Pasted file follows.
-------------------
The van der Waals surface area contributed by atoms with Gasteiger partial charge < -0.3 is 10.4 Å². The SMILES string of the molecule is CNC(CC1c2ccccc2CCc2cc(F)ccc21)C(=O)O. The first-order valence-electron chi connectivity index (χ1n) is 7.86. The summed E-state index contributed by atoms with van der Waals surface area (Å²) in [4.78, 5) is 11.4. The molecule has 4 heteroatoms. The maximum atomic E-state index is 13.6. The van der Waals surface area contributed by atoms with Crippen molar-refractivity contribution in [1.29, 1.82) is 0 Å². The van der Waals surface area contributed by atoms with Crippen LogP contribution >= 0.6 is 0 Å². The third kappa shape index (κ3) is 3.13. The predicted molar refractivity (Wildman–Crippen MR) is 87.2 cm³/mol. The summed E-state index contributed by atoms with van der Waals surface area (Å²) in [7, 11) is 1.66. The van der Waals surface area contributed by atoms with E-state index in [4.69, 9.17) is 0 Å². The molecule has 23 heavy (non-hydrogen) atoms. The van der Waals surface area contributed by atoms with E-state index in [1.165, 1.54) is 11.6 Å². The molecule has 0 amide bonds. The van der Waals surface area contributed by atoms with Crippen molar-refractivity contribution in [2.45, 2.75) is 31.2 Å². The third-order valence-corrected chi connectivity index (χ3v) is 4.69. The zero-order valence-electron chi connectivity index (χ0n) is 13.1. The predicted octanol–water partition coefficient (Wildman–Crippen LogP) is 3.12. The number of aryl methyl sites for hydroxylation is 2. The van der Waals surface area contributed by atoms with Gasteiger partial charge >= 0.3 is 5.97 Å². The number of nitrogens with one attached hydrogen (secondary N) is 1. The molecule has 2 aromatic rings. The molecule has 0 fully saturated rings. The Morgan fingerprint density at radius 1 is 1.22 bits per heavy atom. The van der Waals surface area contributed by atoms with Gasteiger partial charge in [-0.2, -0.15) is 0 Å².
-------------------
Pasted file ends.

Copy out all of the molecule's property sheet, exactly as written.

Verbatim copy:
The van der Waals surface area contributed by atoms with Gasteiger partial charge < -0.3 is 10.4 Å². The SMILES string of the molecule is CNC(CC1c2ccccc2CCc2cc(F)ccc21)C(=O)O. The first-order valence-electron chi connectivity index (χ1n) is 7.86. The summed E-state index contributed by atoms with van der Waals surface area (Å²) in [4.78, 5) is 11.4. The molecule has 4 heteroatoms. The maximum atomic E-state index is 13.6. The van der Waals surface area contributed by atoms with Crippen molar-refractivity contribution in [1.29, 1.82) is 0 Å². The van der Waals surface area contributed by atoms with Crippen LogP contribution >= 0.6 is 0 Å². The third kappa shape index (κ3) is 3.13. The predicted molar refractivity (Wildman–Crippen MR) is 87.2 cm³/mol. The summed E-state index contributed by atoms with van der Waals surface area (Å²) in [7, 11) is 1.66. The van der Waals surface area contributed by atoms with E-state index in [4.69, 9.17) is 0 Å². The molecule has 23 heavy (non-hydrogen) atoms. The van der Waals surface area contributed by atoms with E-state index in [1.165, 1.54) is 11.6 Å². The molecule has 0 amide bonds. The van der Waals surface area contributed by atoms with Crippen molar-refractivity contribution in [2.45, 2.75) is 31.2 Å². The third-order valence-corrected chi connectivity index (χ3v) is 4.69. The zero-order valence-electron chi connectivity index (χ0n) is 13.1. The predicted octanol–water partition coefficient (Wildman–Crippen LogP) is 3.12. The number of aryl methyl sites for hydroxylation is 2. The van der Waals surface area contributed by atoms with Gasteiger partial charge >= 0.3 is 5.97 Å². The number of nitrogens with one attached hydrogen (secondary N) is 1. The molecule has 2 aromatic rings. The molecule has 0 fully saturated rings. The Morgan fingerprint density at radius 1 is 1.22 bits per heavy atom. The van der Waals surface area contributed by atoms with Gasteiger partial charge in [-0.2, -0.15) is 0 Å².